Sienna Miller is busy. In addition to clocking eight performances a week in "After Miss Julie" on Broadway, the actress is also co-designing her ready-to-wear collection Twenty8Twelve with her sister Savannah who lives in London. But the girls are not letting the Atlantic Ocean get between them.
"That's the wonders of modern technology. We Skype a lot," Sienna says. "There are such great vintage stores and fabric places here that I can source and send my ideas back to Savs and vice-versa."
On Monday--Sienna's only night off--the Miller sisters spoke with WWD about what's next for the British label.
WWD: Sienna, you just moved to New York temporarily and Savannah, you're visiting here for the week. How are you finding the city so far?
Sienna Miller: I love New York. I was born here so I feel like I have an affinity with the place. But I'm here just for four months doing the play.
Savannah Miller: I love the pace here. London's great but it's a sleepy town compared to New York. This is on a completely different level. The energy is so exciting and it's impossible not to get caught up in that.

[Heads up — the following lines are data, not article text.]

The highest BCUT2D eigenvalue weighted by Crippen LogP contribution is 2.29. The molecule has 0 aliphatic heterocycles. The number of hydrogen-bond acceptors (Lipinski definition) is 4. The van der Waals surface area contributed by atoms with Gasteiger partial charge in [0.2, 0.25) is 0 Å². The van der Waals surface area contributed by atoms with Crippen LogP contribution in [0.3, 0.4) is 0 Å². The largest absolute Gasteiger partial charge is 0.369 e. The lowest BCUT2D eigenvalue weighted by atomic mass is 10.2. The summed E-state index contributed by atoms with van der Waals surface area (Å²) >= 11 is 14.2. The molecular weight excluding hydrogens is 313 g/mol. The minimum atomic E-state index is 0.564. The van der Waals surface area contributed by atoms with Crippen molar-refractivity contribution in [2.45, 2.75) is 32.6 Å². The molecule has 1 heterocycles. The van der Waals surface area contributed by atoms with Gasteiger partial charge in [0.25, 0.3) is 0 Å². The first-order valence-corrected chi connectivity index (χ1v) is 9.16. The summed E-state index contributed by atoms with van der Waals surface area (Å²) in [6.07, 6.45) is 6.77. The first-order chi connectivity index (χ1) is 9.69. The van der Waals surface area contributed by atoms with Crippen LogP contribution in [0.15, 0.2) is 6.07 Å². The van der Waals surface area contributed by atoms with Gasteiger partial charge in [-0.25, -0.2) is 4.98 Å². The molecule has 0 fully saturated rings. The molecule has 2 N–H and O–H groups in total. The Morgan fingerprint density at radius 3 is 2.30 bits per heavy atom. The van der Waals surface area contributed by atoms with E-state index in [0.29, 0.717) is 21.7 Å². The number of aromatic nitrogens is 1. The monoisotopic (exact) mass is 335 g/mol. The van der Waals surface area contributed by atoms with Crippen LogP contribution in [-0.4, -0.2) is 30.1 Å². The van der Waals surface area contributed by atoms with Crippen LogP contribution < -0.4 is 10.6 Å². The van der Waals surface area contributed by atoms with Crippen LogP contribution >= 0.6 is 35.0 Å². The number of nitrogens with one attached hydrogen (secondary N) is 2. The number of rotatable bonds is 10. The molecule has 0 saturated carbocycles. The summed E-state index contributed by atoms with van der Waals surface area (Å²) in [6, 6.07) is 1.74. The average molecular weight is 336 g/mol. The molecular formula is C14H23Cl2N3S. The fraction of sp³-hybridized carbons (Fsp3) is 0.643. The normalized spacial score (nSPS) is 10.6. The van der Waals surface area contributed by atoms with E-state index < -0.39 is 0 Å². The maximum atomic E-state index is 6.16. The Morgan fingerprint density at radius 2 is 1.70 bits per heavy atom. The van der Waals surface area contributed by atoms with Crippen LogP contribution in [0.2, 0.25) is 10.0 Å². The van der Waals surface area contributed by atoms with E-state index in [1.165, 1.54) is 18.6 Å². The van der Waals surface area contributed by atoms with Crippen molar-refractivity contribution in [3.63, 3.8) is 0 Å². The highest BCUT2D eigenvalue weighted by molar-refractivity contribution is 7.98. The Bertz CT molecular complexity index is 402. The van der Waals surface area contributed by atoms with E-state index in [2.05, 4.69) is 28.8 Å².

An invitation to a potluck meal calls to mind Pyrex dishes filled with green bean casserole and Tupperware loaded down with hand-frosted cupcakes. But on the Upper East Side, things are done a little differently.
The new cookbook "Park Avenue Potluck Celebrations," which benefits The Society of Memorial Sloan Kettering Cancer Center, features tried-and-true recipes from some of society's top hostesses, including Coco Kopelman and Eugenie Niven. In the spirit of sharing, here are a few dishes handed down from their kitchens to yours. Viking stove not required.
Charles Grom's upgrade for Macy's Inc. Friday held a glimmer of hope for the New York City retailing scene as well.
The J.P. Morgan analyst switched his recommendation on the stock to "overweight" from "neutral" Friday and pinned part of the change on an improvement in Manhattan's shopping backdrop.
The cover of the "American Fashion Cookbook: 100 Designer's Best Recipes," published by Assouline in conjunction with the CFDA, shows illustrations of two chicly dressed and very slender women. One is holding a glass of wine; the other, a platter of fish. Neither is eating or drinking. Nor do their reedy figures and model-esque poses suggest an air of hunger or appetite.
That message doesn't bode well for a book that is ostensibly about the ingestion of food. So I was ready to be disappointed when I cooked a meal using its recipes.